Monday, March 11, 2019

The Top of Many Colors Part One

Yesterday I spent 7 glorious hours working on the Top of Many Colors. I made my muslin first. Let's get a few things out there about muslin making. First, it is to establish fit, and maybe, just maybe, pocket placement and such, but really the focus is fit and not much else.  Because you are making the muslin all about the fit, it doesn't need collars, facings, buttons, zippers and other extraneous details. So don't do them. Pin it shut, don't do a zip! Don't stitch a hem, just pin. For this muslin, I did a front and a back, baboom! The whole process took way less than an hour and when it was complete I knew the length I wanted and the neckline changes, for the most part. I made my pattern and away I went. I did not muslin my sleeve, but simply measured from my shoulder bone to where I wanted the sleeve to end. When I tried on the muslin I measured where on the muslin that shoulder bone would be and figured the length from there. I proceeded to put the front and back of the top together. My muslin also told me that the neckline would fit over my head, a big concern. Now I knew I didn't need any closure and my top just got a bit quicker to make.

The next challenge was figuring out how to finish the neckline as well as how far I wanted to go with a lining. I definitely wanted some sort of lining but really wanted to keep it light. In her latest post here, Tany of Couture and Tricot makes a beautiful rendition of the latest pattern from BCN - Paco Peralta.  Her lining treatment really inspired me and I sort of replicated it here in my own fashion. Tany lined her top but simply left the sleeves unlined and the armholes beautifully bound and unattached.. The link will show you how she did that. I am going to do similar. The lining will be connected at the neck, I think, understitched, and hang freely in the bodice with thread chains in the side seams to keep everything secure. The armscye and hem will be finished with a shell stitched finish, a technique often used in heirloom sewing and great on lingerie. Here is a pic of the lining all cut and ready to go.  I've been using clips for a while but just started using them for patterns and really like them for that.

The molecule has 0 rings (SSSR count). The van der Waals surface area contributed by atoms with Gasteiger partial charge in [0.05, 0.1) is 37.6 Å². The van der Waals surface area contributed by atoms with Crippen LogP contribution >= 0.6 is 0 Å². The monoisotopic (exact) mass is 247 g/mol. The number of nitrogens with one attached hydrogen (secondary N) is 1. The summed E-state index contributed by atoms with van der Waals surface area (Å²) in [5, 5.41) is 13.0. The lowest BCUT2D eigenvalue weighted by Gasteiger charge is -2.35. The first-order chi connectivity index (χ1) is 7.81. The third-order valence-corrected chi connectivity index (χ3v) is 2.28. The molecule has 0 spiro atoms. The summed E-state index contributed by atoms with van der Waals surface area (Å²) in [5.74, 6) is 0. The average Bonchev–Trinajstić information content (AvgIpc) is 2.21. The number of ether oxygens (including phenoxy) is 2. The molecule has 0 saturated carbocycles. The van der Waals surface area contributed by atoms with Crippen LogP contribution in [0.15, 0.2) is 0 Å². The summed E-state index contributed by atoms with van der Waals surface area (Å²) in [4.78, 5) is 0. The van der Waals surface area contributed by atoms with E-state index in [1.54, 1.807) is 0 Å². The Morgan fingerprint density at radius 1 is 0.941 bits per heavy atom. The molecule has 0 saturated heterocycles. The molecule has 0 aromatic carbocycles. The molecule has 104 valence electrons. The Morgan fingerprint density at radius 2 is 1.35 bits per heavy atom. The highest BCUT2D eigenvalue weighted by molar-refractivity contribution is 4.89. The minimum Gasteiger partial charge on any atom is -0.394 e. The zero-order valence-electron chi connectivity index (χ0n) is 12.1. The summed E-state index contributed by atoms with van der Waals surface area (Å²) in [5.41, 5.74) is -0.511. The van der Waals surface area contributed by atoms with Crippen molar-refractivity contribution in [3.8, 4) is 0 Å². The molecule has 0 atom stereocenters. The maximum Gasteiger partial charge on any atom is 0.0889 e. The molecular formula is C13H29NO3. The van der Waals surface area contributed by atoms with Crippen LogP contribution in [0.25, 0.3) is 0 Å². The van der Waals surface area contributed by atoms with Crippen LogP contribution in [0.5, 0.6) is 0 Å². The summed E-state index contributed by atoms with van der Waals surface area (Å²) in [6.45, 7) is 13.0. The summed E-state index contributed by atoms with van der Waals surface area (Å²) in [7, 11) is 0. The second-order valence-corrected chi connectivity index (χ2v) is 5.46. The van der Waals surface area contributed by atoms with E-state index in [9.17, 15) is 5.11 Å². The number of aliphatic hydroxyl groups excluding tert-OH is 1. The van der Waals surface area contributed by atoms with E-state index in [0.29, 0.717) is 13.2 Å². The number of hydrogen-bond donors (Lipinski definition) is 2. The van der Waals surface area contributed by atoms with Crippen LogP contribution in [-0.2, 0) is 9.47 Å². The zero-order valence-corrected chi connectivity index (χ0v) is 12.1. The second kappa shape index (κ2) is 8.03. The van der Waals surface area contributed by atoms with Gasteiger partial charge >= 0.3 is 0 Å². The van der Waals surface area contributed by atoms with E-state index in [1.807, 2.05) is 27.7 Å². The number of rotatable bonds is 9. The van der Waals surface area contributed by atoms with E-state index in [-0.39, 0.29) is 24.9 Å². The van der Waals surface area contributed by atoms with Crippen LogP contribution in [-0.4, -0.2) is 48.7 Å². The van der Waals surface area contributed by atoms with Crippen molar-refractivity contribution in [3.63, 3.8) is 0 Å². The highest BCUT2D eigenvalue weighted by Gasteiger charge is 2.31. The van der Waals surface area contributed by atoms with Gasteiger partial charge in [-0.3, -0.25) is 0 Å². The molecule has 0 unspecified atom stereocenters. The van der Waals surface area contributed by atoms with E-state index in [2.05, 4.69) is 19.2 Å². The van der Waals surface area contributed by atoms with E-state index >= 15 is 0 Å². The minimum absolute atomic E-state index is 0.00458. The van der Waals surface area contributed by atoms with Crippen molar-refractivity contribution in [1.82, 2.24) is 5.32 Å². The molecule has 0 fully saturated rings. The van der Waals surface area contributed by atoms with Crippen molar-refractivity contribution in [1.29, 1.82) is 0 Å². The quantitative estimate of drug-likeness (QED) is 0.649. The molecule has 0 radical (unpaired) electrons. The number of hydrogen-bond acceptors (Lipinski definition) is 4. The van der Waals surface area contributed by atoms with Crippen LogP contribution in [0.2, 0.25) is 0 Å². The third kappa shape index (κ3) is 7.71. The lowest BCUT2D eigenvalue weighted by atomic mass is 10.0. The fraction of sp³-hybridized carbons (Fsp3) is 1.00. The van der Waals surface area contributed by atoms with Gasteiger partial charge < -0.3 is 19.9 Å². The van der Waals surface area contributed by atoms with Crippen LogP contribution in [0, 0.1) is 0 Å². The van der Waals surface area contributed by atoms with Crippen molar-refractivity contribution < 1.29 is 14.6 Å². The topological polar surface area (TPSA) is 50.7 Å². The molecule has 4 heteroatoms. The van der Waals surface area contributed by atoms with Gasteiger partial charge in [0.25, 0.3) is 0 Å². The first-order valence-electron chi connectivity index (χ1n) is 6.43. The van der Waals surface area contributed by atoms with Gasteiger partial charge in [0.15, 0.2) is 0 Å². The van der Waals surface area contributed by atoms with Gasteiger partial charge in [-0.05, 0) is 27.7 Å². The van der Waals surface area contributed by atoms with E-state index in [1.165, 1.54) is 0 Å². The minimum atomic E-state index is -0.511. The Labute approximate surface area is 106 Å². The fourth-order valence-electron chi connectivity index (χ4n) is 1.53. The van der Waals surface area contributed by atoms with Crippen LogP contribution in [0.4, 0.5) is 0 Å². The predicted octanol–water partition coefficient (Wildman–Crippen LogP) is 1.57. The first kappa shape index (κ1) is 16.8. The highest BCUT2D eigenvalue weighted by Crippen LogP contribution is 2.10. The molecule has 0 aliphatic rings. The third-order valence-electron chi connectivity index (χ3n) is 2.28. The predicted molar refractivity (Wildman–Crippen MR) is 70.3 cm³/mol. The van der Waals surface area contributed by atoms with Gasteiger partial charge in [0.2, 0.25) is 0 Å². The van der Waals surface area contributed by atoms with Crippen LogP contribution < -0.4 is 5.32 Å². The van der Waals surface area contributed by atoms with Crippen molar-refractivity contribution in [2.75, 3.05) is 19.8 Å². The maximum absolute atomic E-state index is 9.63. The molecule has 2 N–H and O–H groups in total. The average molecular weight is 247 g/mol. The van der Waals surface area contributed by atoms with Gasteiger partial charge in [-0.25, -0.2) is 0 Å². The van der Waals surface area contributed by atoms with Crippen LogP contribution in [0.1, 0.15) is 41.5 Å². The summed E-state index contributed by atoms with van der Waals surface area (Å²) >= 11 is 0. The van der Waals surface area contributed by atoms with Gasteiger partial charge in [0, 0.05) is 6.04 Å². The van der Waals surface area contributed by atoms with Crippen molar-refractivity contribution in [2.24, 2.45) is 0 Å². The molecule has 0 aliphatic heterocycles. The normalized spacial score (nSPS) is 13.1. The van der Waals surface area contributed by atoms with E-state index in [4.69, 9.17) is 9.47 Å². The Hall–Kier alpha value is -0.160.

You've hear me many times talk about making samples. If there ever was a case for sampling, it is the shell stitch in combo with the poly anti static lining. Here you can see my beginning attempts. They are horrid, I agree. But, with sampling you keep playing until you get it right and eventually I did.

You can see some rows just aren't doing a "shell" effect. That is the work of the tension and to make this work I used a tension setting of 8. Other rows have me fiddling with width and length, just nasty, but I kept at it. I  eventually got it and when I did, I tried it out with matching fine machine embroidery thread as used in heirloom machine sewing.

You can see the pretty little shell effect in the row the arrow and the scissors are pointing to. It has a stitch width of 4.0, a stitch length of 1.5 and a tension setting of 8. The fine thread disappears into the fabric so prettily. The shoulder seam of the lining will be sewn  first. Then the armscyes  will be the shell stitched and once those are stitched the side seams will get a French seam. Last but not least the hem edge will get the shell stitch treatment, all a light and lovely secret hiding under the top.

My next session will have me making the lining, connecting it to the neckline and re-cutting the neckline a bit for a more attractive curve. The back neckline is very horizontal and needs a bit more shaping, IMO. I have really been enjoying this project and sharing it with you! I bet we all have lots of 1/4 and half yard pieces we could put to good use this way!............Bunny


  1. I am looking forward to seeing this project complete.

  2. Replies
    1. Yes! They really do save time and money. Who wants to chuck an ill fitting garment made out of precious, expensive fabrics? I sometimes wonder if people think they need to make the entire garment when they do a muslin. I keep it down and dirty, as simplified as possible, as I am after fit feedback and nothing else. The thought of "wearable" muslins does not work for me. It's either a fitting muslin or wearable.

  3. So nice to see the stitches/techniques you are adding to this jacket. Will stay tuned to see more.

    1. Glad you like the shell stitches. I worked on that today. Lately I have read so much about sewists with facings rolling out and showing that I thought a lesson on understitching might be in order. I will show that next. I did give more shape to the neckline and it looks better.

  4. You do such lovely work. I look forward to seeing your progress.

  5. This is incredible!!! I ADORE the color palette!!

  6. Every blog post brightens my day and your choice of colors is an inspiration as always, Bunny! Love the loose lining technique too! I always thought that shell stitch was only for the edge of knits...who knew!

  7. It is great on knits, isn't it? I learned of its existence when I started doing heirloom Christening gowns. They would need slips underneath and this was often the edge finish of choice. They were usually made of batiste, very light, so not quite the same effect as a knit but both really pretty.


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